What happened next was almost unbelievable. Carl, one of the only guys who is more feared and respected than me at school, was helping one of the leaders demonstrate how to give hugs. Everyone was laughing at first, but it was getting harder and harder to put anyone down that day. The leaders kept teaching us to open our hearts and minds, to share our true feelings and to give put-ups instead of put-downs. It wasn’t what I was used to.

Then we did an exercise called “the power shuffle.” Before the game started, the leaders talked about oppression. “Yeah,” I thought, “like they really know what it’s like to be oppressed. Here I am, a young Latino growing up in a white society. I get harassed and pushed around every day by store owners, teachers and all these adults who think I’m a gangster just because of the color of my skin. Yeah, I act hard, but what am I supposed to do when I have to watch my friends drop from drive-bys?”

The leaders said we had to be silent, to make it safe for everyone. They called out broad categories and asked us to cross over the line if we fit into the category. I was still snickering in my buddy’s ear as the first few were called out.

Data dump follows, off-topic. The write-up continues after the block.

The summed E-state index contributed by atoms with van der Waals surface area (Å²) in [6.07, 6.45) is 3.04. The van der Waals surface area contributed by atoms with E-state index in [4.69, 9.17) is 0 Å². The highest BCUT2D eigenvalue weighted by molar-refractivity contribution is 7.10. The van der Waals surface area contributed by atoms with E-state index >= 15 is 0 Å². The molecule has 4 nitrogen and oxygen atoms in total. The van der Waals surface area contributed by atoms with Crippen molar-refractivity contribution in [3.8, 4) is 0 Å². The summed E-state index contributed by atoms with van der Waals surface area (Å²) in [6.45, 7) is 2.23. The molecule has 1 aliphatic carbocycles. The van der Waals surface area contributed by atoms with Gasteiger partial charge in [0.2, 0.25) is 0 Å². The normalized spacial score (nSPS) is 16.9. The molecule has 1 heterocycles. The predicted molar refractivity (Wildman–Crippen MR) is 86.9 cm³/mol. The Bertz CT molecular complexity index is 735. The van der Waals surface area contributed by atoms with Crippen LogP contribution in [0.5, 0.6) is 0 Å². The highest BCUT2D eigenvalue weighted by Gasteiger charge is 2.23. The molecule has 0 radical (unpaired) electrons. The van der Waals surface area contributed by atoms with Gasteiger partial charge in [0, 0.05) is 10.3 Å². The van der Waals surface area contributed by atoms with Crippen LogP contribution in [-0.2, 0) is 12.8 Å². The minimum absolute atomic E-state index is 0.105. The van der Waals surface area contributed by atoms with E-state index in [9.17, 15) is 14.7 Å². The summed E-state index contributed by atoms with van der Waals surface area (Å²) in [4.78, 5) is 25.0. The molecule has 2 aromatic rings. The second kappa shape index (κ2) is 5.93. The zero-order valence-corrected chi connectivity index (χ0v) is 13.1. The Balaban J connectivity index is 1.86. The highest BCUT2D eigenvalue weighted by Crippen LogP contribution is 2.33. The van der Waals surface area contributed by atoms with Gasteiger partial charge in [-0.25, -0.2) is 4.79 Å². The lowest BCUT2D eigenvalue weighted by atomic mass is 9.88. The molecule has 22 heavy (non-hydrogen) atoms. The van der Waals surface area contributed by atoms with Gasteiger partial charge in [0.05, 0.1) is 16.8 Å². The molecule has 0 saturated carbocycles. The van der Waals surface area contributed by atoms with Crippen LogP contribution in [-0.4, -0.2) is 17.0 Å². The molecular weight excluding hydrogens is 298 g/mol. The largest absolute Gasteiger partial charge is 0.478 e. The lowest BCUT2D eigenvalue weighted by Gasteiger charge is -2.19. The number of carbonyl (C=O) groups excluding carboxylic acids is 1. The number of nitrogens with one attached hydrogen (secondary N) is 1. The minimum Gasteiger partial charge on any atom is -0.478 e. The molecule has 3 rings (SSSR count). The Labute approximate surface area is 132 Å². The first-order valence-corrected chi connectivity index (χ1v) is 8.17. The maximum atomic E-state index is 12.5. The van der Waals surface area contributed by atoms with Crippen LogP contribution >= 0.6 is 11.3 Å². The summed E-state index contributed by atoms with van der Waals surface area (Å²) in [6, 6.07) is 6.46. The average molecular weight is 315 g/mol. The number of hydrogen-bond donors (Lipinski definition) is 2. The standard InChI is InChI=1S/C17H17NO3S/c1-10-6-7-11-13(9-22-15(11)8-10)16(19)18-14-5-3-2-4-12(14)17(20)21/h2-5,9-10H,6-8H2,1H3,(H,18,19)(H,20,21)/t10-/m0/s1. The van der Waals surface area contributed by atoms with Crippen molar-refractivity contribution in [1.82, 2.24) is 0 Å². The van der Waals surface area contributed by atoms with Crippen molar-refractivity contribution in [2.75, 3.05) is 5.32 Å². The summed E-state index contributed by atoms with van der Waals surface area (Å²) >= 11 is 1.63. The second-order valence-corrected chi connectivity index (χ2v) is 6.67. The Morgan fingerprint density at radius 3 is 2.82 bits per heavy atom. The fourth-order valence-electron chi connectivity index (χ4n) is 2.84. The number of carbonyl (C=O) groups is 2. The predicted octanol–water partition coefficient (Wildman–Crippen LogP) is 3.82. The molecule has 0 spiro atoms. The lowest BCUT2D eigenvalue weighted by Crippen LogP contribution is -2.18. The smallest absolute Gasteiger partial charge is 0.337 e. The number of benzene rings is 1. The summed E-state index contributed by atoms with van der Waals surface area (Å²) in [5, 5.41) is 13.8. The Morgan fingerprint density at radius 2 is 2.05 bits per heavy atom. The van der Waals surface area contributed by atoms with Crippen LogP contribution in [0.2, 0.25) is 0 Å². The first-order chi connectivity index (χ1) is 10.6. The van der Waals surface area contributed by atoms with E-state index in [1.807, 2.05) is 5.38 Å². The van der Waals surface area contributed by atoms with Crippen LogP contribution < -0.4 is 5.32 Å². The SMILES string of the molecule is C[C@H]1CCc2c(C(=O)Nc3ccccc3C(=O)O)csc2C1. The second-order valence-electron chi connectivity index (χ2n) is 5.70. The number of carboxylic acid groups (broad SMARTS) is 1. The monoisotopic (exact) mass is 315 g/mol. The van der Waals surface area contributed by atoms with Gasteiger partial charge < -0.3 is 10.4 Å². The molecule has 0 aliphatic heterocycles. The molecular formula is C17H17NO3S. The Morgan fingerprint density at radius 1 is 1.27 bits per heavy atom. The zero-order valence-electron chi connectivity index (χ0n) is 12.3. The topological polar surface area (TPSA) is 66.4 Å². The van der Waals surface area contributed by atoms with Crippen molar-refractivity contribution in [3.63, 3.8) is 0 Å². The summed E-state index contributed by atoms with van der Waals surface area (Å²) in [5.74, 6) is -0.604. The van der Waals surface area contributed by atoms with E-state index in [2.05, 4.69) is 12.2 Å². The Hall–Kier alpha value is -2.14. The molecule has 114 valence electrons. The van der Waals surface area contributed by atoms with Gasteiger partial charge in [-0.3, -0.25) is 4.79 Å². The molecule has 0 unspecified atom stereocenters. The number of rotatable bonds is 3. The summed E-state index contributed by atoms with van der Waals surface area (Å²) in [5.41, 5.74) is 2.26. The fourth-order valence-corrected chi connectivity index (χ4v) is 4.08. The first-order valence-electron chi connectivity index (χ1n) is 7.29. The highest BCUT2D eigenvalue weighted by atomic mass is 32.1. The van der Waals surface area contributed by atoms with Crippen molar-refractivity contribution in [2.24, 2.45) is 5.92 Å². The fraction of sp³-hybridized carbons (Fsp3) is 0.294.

Shared joy is double joy. Shared sorrow is half sorrow.

Swedish Proverb But the leaders meant it about being quiet. One of the adults softly put his hand on me and said, “You’ll want them to respect you; please respect them.”

Category after category was called out. In silence, group after group, people crossed the line. Then a topic was called that I fit into, and I figured I would be the only one who experienced this kind of pain. “Cross the line if you’ve ever been hit, beaten or abused, in any way.” I walked heavy in my shoes. Looking straight down as I walked, I turned around, having a hard time not laughing to cover what was going on inside me.

But as I looked up, half the group was walking with me.

We stood together in silence, looked into each other’s eyes, and for the first time in my life, I felt like I wasn’t alone.

One by one we dropped our masks. I saw that these people, whom I had judged before, were in reality very much like me. Like me, they, too, knew how it felt to be hurt.